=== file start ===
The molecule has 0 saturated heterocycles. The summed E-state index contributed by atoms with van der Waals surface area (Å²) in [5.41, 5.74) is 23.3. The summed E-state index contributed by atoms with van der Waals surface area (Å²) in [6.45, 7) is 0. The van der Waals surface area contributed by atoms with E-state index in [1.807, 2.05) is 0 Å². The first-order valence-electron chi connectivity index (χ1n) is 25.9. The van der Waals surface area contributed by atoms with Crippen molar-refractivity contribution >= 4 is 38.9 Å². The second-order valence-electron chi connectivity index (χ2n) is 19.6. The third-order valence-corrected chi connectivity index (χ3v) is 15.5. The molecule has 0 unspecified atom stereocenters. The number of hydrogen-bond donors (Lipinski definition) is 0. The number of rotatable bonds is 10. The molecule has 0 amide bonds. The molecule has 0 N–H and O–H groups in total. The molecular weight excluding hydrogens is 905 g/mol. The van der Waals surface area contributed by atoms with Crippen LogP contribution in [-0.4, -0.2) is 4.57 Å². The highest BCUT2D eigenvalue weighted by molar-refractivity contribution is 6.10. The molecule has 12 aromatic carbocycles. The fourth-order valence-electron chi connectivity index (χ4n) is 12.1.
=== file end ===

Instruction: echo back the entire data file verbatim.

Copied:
The molecule has 0 saturated heterocycles. The summed E-state index contributed by atoms with van der Waals surface area (Å²) in [5.41, 5.74) is 23.3. The summed E-state index contributed by atoms with van der Waals surface area (Å²) in [6.45, 7) is 0. The van der Waals surface area contributed by atoms with E-state index in [1.807, 2.05) is 0 Å². The first-order valence-electron chi connectivity index (χ1n) is 25.9. The van der Waals surface area contributed by atoms with Crippen molar-refractivity contribution >= 4 is 38.9 Å². The second-order valence-electron chi connectivity index (χ2n) is 19.6. The third-order valence-corrected chi connectivity index (χ3v) is 15.5. The molecule has 0 unspecified atom stereocenters. The number of hydrogen-bond donors (Lipinski definition) is 0. The number of rotatable bonds is 10. The molecule has 0 amide bonds. The molecule has 0 N–H and O–H groups in total. The molecular weight excluding hydrogens is 905 g/mol. The van der Waals surface area contributed by atoms with Crippen LogP contribution in [-0.4, -0.2) is 4.57 Å². The highest BCUT2D eigenvalue weighted by molar-refractivity contribution is 6.10. The molecule has 12 aromatic carbocycles. The fourth-order valence-electron chi connectivity index (χ4n) is 12.1.